Wednesday, December 06, 2006

I'm sorry, I thought we were above that. I guess not.

I was dismayed to see this kind of thinking endorsed by other Progressive Bloggers:
if Dion's dual-citizenship was American and not French and I'm sure we would be up in arms about it. We sure as hell were with Ignatieff and we sure as hell treat Harper like he's an American. Citizenship CAN matter depending on the political climate. The closest countries to Canada are Britain and America. Our policies tend to follow one or the other, but rarely is it neither.

France however is a nonissue, not only in Canada but in the world. In order for it to become an issue France has to at some point do something that matters. France is a lame duck nation, they do not do anything for the world anymore. Instead they are kind of like the color commentators who sit abroad and criticize other foreign nationales while having no solutions themselves.

On Afghanistan the French position is if your allies need you in an emergency, they will not help you. That is if France's neihghbor's house was on fire and they were holding a ladder they would choose to see you burn rather than extend the ladder to you and help you out of the burning house.
As obnoxious as this kind of thinking is when it leaps from the mouths of Americans, it's delusional when it comes from Canadians. Canada matters in the world, but France doesn't? What the hell are you smoking? Which nuclear arsenal, aircraft carrier, or indigenous weapons industry did we conjure up while I was sleeping yesterday? France has all of these things, and we have nothing comparable.

As for helping our allies in need, it may have escaped your notice everyone, but Canada is not, not, not doing anything close to what we could be doing in Afghanistan if this were the great noble cause that demands France's attention. This implies one of only two possibilities - either we're failing just as badly as France is, in which case honor requires we shut the hell up, or this isn't, in fact, the kind of cause that commands a concerted national effort, in which case we should... shut the hell up.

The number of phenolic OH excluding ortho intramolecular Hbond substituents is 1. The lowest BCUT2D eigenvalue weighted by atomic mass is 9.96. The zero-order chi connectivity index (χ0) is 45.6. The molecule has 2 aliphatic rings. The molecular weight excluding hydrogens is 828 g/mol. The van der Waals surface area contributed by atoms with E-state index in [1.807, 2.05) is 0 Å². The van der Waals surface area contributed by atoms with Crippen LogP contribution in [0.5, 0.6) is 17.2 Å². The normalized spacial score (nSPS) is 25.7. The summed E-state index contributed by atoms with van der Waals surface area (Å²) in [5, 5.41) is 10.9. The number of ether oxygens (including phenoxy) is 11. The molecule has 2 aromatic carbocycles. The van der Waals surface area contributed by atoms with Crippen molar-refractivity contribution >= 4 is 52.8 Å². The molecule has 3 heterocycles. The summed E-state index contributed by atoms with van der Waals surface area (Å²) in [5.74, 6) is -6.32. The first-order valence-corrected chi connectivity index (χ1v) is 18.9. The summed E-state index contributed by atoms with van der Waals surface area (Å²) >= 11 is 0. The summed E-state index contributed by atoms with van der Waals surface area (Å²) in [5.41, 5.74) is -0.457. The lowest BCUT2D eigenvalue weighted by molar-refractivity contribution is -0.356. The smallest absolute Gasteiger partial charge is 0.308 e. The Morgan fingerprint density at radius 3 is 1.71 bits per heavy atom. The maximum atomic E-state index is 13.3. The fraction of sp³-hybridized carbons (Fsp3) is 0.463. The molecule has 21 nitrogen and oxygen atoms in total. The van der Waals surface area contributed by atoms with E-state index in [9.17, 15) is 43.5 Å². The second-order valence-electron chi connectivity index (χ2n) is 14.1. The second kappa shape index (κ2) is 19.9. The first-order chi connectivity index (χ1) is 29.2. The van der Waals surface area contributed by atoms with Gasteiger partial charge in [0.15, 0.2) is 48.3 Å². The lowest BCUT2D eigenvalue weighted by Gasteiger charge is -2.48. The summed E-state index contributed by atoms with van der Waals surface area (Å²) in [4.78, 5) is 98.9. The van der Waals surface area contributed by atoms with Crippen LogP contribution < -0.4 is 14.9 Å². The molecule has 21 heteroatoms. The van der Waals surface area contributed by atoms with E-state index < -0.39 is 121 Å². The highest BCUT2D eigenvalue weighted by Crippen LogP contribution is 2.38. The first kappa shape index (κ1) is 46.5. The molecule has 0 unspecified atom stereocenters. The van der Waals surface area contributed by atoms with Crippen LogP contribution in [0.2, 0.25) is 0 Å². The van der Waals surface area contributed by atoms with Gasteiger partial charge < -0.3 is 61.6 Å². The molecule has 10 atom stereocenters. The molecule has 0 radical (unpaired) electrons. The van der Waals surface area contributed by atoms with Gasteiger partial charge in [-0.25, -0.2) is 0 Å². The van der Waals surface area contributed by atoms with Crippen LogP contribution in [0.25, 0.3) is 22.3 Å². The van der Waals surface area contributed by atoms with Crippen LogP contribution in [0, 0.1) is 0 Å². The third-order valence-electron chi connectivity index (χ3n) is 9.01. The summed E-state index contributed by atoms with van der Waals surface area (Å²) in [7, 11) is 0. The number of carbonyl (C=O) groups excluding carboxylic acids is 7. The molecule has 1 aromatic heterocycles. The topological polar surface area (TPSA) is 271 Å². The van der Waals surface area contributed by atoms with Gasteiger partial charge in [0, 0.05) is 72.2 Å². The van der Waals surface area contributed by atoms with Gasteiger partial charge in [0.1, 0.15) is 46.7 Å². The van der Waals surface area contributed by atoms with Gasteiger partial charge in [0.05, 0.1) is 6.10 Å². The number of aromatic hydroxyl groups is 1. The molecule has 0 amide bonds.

It takes a delusional level of self-regard for citizens of this globe-straddling colossus, Canada, to talk smack about France.


Scott Tribe said...

Well, to be fair.. I've only seen *ONE* Progressive Blogger endorse "this kind of thinking" -- and that happens to be the one you've quoted.

2ndly, if you know Youth In Canada's blogsite, you'd know he's a "Red Tory" and also a member of the Blogging Tory blogroll (one of our few dual members of both blogrolls) so I'm not surprised to see that his view of this is a bit different from what we've seen from other members of Progressive Bloggers today. Still.. we arent an echo chamber, and he is free to comment as he sees fit.

john said...


The post received several votes, moving from the sidebar to the main page. That's what I meant by "endorsed".

I suppose there's no way to prove that it was actual progressives voting for it, but the least-unlikely theory is that, yes, progressives read the post and voted for it.

kevvyd said...

I wouldn't be so quick to interpret votes for a post to mean acceptance of it. Sometimes I vote for a post, not because I agree with it, but because I think others should see it.

I didn't vote for the post in question, I'm just sayin...

Anonymous said...

I suppose I should respond to this. I in no way indicated that Canada is influential in the world, and I do not believe that Canada's influence really carries any further than Canada itself.